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Ebola survivors: Hospital staff exposed in Africa

Thursday - 9/4/2014, 5:50am  ET

David talks as his wife, Nancy Writebol listens as he helps describe the journey they have made as missionaries helping people in Liberia where Nancy contracted the Ebola virus, after a news conference in Charlotte, N.C. on Wednesday, Sept. 2, 2014. The couple talked about their service and plans for the future. (AP Photo/Bob Leverone)

MITCH WEISS
Associated Press

CHARLOTTE, N.C. (AP) -- The hospital in Liberia where three American aid workers got sick with Ebola has been overwhelmed by a surge in patients and doesn't have enough hazard suits and other supplies to keep doctors and nurses safe, a missionary couple told The Associated Press on Wednesday.

The latest infection -- of Rick Sacra, a doctor who wasn't even working in the hospital's Ebola unit -- shows just how critical protective gear is to containing the deadly epidemic, and how charities alone can't handle the response, they said.

Nancy Writebol and her husband, David, called for reinforcements during the AP interview, which followed her first news conference since recovering from Ebola disease. They work for North Carolina-based SIM, the charity that supports the ELWA hospital in Monrovia, Liberia.

About 250 staffers at the hospital use thousands of disposable protective suits each week, but that's not enough to fully protect the doctors and nurses who must screen people entering the emergency room or treat patients outside the 50-bed Ebola isolation unit, they said.

"We don't have enough personal protective safety equipment to adequately be able to safely diagnose if a patient has Ebola. So they are putting themselves at risk," David Writebol said.

Sacra, 51, a doctor from suburban Boston who spent 15 years working at the hospital, felt compelled to return despite these challenges. As soon as he heard that Dr. Kent Brantly and Nancy Writebol were sick, Sacra called and said "I'm ready to go," SIM President Bruce Johnson said.

Sacra's job was to deliver babies and care for patients who were not infected with Ebola. He helped write the protocols for handling Ebola, his brother Doug said, and he followed all the protections, said Will Elthick, the group's operations director in Liberia.

But Sacra got infected nonetheless by the virus that has killed more than 1,900 people and sickened 3,500 in five West African nations.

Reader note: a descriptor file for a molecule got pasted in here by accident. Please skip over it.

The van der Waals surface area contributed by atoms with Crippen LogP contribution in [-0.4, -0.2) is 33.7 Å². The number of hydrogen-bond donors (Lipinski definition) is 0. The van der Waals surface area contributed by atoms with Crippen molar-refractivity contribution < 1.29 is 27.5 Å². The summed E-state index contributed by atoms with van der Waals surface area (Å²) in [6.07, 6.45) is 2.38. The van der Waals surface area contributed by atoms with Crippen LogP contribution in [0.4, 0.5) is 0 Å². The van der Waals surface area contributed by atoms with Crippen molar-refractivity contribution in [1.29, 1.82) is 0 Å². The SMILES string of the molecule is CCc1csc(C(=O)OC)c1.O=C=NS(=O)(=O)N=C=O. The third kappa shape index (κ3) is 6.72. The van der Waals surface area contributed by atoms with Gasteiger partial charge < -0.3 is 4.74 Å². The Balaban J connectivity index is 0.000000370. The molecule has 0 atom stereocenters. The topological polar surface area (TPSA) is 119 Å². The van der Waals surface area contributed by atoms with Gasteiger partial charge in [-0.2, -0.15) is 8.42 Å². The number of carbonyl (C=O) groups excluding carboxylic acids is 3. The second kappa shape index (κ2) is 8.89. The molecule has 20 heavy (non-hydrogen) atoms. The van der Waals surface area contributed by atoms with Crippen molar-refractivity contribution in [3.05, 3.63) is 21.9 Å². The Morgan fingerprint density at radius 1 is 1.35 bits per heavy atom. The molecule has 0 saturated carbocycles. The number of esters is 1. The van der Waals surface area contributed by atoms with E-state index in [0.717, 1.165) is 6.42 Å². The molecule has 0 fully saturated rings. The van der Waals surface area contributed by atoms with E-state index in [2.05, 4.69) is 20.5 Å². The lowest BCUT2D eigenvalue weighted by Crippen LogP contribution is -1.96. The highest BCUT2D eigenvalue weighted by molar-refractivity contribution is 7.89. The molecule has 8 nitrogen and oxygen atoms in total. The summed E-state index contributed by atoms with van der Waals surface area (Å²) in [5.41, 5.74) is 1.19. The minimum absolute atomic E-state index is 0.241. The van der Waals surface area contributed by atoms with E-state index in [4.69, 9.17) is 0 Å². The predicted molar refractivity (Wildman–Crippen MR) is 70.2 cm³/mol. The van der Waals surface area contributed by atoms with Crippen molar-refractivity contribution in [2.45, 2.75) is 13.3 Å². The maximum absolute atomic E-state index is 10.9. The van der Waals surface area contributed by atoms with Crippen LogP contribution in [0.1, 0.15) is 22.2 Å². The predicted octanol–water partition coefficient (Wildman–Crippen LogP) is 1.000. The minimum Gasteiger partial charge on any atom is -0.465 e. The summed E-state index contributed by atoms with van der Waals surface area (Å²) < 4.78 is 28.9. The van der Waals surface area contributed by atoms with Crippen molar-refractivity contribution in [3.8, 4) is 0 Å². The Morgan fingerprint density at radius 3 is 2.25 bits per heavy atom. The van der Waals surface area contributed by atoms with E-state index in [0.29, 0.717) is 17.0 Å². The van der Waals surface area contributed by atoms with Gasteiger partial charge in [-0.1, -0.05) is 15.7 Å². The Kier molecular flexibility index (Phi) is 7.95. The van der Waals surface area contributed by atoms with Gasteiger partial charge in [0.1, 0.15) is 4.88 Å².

The disease is spreading faster than the response for lack of protective gear and caregivers, said Tom Kenyon of the U.S. Centers for Disease Control and Prevention. At least $600 million is urgently needed to provide these tools and extra hazard pay so that more doctors and nurses are willing to risk their lives, the World Health Organization said Wednesday.

Health care workers at other West African hospitals have gone on strike demanding more protections, the Writebols said.

"They see colleagues who have fallen. They don't want that to happen to them. But they are saying, 'I can't go to work safely until there is personal protective equipment available -- the right gear, the right procedures in place. And then, if they don't go to work, are they going to get paid?" David Writebol said.

The Writebols left Charlotte for Africa several years ago; David helped with the hospital's technology while Nancy helped dress and disinfect people entering and leaving the Ebola unit at ELWA, which stands for Eternal Love Winning Africa.

Liberians were already struggling to survive when they got there, but with Ebola it's chaos -- the number of patients is surging, finding food and supplies is more costly, schools are closed and people with common injuries or even mothers in childbirth can't get care.

Ebola has "overwhelmed the supply chain," David Writebol said. "They can't get equipment in because there aren't any regular flights coming in. Same thing with aid workers from the international community. There are only a limited number of seats available to come into Liberia. ... That's one of the biggest problems -- getting medicine, protective gear and supplies for health care workers who are there."

Nancy Writebol said people who showed up at the emergency room with symptoms were ushered into triage. But health workers were sometimes exposed as they screened patients who may not have known or advertised that they were carrying the virus.

And sometimes, the sick would leave before finding out if they had Ebola. "Those are the people you really worry about going back into the community, because if they are sick with Ebola, it will ultimately spread," she said.

Sacra immediately got tested for Ebola after coming down with a temperature, and like his colleagues, went into isolation to avoid spreading the virus, his brother Doug Sacra told the AP.

Some other doctors haven't been so rigorous.

The WHO announced today that a doctor in southern Nigeria was exposed by a man who evaded surveillance efforts, and then in turn exposed dozens of others by continuing to treat patients after he became ill. Before he died, his family and church members laid their hands on his body in a healing ritual.

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